Lookup NU author(s): Professor Tim Gray
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The claim that indigenous communities are entitled to have intellectual property rights (IPRs) to both their plant varieties and their botanical knowledge has been put forward by writers who wish to protect the plant genetic resources of indigenous communities from uncompensated use by biotechnological transnational corporations. We argue that while it is necessary for indigenous communities to have such rights, the entitlement argument is an unsatisfactory justification for them. A more convincing foundation for indigenous community IPRs is the autonomy theory developed by Will Kymlicka.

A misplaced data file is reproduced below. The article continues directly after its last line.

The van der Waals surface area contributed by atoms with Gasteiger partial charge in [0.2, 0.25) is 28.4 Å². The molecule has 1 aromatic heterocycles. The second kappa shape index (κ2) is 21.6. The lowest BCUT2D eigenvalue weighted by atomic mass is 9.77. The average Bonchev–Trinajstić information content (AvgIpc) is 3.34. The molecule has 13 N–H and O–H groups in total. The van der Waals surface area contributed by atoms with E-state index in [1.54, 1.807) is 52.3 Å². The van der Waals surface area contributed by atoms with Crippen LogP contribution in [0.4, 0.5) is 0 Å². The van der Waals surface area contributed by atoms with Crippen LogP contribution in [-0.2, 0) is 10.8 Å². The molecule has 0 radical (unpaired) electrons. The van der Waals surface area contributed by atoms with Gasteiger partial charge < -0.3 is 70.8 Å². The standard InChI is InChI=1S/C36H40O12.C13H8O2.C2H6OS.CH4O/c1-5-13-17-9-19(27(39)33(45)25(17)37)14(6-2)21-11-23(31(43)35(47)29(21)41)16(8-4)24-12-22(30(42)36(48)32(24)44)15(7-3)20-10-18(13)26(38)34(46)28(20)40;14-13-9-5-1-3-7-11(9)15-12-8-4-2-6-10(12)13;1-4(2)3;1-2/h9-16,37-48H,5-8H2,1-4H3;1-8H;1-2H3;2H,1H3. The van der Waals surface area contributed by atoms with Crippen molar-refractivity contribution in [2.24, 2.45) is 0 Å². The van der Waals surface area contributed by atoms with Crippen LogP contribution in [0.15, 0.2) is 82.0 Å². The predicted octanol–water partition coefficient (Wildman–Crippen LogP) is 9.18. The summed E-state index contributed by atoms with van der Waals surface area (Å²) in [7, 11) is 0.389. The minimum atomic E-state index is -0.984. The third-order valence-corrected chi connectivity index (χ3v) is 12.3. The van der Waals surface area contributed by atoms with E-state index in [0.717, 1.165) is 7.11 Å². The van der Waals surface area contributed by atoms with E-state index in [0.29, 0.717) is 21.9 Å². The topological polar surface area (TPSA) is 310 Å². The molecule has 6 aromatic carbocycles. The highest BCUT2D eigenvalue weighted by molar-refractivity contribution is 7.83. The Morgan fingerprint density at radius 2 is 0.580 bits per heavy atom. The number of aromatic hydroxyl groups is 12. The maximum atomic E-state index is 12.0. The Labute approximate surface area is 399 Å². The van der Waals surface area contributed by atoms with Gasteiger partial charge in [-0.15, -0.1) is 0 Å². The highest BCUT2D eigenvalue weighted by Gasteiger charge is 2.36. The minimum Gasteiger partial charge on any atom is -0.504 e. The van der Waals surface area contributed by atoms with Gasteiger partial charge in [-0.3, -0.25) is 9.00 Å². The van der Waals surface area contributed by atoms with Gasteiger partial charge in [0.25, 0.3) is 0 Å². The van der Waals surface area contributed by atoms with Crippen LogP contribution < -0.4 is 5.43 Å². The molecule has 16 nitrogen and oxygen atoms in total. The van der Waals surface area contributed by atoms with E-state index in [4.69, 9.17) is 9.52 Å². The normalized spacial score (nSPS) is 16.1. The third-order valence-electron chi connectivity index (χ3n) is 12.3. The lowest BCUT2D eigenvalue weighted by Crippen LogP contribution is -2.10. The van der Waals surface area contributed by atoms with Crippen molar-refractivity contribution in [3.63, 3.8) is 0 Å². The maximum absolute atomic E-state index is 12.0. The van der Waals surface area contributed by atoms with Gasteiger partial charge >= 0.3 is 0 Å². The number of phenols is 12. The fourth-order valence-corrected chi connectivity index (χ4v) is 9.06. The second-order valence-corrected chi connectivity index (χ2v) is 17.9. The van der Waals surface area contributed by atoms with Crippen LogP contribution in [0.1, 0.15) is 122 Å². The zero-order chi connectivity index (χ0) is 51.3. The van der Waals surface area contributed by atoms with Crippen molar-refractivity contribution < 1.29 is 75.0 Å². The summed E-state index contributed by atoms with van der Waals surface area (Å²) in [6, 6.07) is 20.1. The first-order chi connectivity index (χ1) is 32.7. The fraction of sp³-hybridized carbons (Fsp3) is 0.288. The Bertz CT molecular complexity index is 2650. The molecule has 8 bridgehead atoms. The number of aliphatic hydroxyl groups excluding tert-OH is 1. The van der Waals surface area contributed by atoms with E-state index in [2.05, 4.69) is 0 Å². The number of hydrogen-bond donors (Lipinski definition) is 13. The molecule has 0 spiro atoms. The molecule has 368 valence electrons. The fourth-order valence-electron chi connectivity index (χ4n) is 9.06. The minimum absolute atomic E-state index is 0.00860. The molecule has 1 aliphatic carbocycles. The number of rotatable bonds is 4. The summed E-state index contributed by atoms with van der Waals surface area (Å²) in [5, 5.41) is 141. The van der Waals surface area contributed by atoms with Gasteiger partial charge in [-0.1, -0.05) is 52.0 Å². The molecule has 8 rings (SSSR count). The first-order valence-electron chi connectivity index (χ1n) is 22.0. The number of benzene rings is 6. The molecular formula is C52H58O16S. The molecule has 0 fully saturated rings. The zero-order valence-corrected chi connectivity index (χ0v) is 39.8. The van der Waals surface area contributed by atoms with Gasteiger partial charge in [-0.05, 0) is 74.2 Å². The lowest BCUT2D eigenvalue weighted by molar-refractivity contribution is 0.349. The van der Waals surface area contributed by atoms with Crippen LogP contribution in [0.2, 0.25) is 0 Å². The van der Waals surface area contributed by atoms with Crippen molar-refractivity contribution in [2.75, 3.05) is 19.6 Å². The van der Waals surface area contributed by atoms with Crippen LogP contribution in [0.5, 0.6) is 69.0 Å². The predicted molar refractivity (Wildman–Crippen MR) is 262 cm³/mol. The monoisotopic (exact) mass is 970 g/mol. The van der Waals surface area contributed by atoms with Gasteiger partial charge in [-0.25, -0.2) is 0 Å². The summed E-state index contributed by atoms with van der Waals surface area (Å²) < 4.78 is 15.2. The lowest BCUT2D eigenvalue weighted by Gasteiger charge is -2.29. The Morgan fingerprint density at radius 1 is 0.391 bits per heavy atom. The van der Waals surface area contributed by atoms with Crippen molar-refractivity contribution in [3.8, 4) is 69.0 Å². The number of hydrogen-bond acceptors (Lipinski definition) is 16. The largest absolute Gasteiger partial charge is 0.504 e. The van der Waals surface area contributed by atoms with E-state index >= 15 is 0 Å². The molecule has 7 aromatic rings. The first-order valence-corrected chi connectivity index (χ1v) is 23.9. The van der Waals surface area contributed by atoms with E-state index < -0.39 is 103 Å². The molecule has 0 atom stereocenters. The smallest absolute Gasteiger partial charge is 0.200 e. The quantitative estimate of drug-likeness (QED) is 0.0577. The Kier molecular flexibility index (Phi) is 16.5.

Author(s): Stenson AJ, Gray TS
Publication type: Article
Publication status: Published
Journal: Environmental Ethics
Print publication date: 01/01/1999
ISSN (print): 0163-4275